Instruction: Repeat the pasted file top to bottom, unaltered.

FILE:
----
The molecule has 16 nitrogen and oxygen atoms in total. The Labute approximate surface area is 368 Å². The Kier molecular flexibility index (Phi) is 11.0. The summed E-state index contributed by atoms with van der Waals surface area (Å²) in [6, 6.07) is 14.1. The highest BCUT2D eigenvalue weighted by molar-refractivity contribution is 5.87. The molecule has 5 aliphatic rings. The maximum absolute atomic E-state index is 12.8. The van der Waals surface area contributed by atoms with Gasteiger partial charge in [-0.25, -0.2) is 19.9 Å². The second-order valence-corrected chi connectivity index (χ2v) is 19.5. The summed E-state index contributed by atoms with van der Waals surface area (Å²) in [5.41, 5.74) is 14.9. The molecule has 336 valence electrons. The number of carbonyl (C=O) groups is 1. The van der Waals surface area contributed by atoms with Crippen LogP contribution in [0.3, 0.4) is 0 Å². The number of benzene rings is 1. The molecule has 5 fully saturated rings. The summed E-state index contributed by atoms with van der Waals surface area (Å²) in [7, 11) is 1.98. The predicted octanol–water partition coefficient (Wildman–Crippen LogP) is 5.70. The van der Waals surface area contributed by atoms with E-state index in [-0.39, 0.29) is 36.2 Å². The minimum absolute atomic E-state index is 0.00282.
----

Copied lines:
The molecule has 16 nitrogen and oxygen atoms in total. The Labute approximate surface area is 368 Å². The Kier molecular flexibility index (Phi) is 11.0. The summed E-state index contributed by atoms with van der Waals surface area (Å²) in [6, 6.07) is 14.1. The highest BCUT2D eigenvalue weighted by molar-refractivity contribution is 5.87. The molecule has 5 aliphatic rings. The maximum absolute atomic E-state index is 12.8. The van der Waals surface area contributed by atoms with Gasteiger partial charge in [-0.25, -0.2) is 19.9 Å². The second-order valence-corrected chi connectivity index (χ2v) is 19.5. The summed E-state index contributed by atoms with van der Waals surface area (Å²) in [5.41, 5.74) is 14.9. The molecule has 336 valence electrons. The number of carbonyl (C=O) groups is 1. The van der Waals surface area contributed by atoms with Crippen LogP contribution in [0.3, 0.4) is 0 Å². The number of benzene rings is 1. The molecule has 5 fully saturated rings. The summed E-state index contributed by atoms with van der Waals surface area (Å²) in [7, 11) is 1.98. The predicted octanol–water partition coefficient (Wildman–Crippen LogP) is 5.70. The van der Waals surface area contributed by atoms with E-state index in [-0.39, 0.29) is 36.2 Å². The minimum absolute atomic E-state index is 0.00282.